Contact workers haul Pinot noir grapes from Stoller Family Estate in Dayton on Oct. 18.

Lourdes Cortes has worked in agriculture most of her life, save a two-year stint cleaning houses. The 42-year-old thought 10-12 hour days and safety risks were par for the course in agricultural work.

Then she met Zach Ramirez.

Ramirez owns Willamette Farm Labor Contracting. In the larger contracting landscape, he is considered one of the good guys. Which is to say, he takes care of his employees, he says.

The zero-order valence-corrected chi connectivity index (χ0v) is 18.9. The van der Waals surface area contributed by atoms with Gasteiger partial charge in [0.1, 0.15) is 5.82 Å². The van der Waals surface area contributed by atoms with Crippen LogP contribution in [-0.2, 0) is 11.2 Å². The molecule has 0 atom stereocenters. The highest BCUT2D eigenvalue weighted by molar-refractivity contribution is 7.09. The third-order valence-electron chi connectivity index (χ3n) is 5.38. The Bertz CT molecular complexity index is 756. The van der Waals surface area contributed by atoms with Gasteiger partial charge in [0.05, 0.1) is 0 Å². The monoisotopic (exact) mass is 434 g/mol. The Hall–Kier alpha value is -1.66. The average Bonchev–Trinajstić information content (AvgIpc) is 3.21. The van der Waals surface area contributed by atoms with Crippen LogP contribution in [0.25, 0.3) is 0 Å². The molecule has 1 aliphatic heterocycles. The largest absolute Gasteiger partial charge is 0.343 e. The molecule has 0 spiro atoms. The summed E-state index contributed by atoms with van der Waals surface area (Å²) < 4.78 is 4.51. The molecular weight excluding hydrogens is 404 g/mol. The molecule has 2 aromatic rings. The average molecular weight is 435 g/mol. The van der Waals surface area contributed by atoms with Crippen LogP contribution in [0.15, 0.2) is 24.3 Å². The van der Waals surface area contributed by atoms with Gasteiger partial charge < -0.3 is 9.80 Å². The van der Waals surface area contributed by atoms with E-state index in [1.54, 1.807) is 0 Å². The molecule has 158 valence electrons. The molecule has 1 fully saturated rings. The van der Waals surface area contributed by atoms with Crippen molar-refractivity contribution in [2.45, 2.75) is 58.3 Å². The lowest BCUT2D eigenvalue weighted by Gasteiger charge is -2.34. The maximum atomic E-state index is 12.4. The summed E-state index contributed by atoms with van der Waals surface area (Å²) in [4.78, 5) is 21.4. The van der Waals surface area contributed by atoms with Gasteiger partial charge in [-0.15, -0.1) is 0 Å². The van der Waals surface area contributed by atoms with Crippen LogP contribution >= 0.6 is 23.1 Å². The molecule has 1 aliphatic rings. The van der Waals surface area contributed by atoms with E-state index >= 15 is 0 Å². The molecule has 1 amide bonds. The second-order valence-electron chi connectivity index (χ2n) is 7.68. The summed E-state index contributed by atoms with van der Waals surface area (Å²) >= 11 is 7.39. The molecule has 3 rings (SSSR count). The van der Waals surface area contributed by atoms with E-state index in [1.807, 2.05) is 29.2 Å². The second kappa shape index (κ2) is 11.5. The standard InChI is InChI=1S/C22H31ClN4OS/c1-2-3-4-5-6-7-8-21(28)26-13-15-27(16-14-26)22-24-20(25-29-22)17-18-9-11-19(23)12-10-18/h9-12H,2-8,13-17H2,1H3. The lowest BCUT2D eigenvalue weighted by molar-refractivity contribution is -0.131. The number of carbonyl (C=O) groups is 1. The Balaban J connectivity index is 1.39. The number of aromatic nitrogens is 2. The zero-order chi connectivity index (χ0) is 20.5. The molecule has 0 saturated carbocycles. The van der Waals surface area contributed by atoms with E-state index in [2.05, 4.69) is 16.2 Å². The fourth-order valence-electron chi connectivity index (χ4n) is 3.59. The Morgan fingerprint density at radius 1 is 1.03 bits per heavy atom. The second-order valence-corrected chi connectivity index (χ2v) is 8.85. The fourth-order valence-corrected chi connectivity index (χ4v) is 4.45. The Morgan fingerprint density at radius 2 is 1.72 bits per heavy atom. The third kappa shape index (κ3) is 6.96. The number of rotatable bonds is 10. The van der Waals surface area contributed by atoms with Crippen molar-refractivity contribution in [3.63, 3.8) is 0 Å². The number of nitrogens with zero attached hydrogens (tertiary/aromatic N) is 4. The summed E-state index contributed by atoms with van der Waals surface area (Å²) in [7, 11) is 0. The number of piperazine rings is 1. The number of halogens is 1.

Cortes agrees.

“I would never work for another contractor,” she said. “I see how they treat their employees.”

Farm labor contractors are third-party companies or individuals who solicit and recruit employees on behalf of farms. Contractors must have a license from the Bureau of Labor and Industries (BOLI) and the Department of Labor to operate.

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